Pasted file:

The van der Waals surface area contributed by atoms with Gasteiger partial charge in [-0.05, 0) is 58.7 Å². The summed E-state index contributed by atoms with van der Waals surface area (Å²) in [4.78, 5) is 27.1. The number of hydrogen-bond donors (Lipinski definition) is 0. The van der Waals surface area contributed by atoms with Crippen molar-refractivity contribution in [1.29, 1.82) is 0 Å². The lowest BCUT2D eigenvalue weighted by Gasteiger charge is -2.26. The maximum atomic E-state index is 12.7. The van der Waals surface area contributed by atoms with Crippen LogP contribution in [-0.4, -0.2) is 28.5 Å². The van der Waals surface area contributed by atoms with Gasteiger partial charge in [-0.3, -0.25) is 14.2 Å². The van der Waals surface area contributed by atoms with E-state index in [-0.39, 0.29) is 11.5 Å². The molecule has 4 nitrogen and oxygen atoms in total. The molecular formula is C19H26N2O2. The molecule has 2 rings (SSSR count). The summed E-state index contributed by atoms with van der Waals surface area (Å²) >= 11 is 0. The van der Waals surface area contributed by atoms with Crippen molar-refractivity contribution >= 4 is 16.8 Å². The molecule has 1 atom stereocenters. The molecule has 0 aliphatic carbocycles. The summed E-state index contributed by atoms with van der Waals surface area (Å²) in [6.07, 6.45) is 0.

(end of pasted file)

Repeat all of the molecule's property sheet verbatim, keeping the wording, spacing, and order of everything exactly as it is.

The van der Waals surface area contributed by atoms with Gasteiger partial charge in [-0.05, 0) is 58.7 Å². The summed E-state index contributed by atoms with van der Waals surface area (Å²) in [4.78, 5) is 27.1. The number of hydrogen-bond donors (Lipinski definition) is 0. The van der Waals surface area contributed by atoms with Crippen molar-refractivity contribution in [1.29, 1.82) is 0 Å². The lowest BCUT2D eigenvalue weighted by Gasteiger charge is -2.26. The maximum atomic E-state index is 12.7. The van der Waals surface area contributed by atoms with Crippen LogP contribution in [-0.4, -0.2) is 28.5 Å². The van der Waals surface area contributed by atoms with Gasteiger partial charge in [-0.3, -0.25) is 14.2 Å². The van der Waals surface area contributed by atoms with E-state index in [-0.39, 0.29) is 11.5 Å². The molecule has 4 nitrogen and oxygen atoms in total. The molecular formula is C19H26N2O2. The molecule has 2 rings (SSSR count). The summed E-state index contributed by atoms with van der Waals surface area (Å²) >= 11 is 0. The van der Waals surface area contributed by atoms with Crippen molar-refractivity contribution >= 4 is 16.8 Å². The molecule has 1 atom stereocenters. The molecule has 0 aliphatic carbocycles. The summed E-state index contributed by atoms with van der Waals surface area (Å²) in [6.07, 6.45) is 0.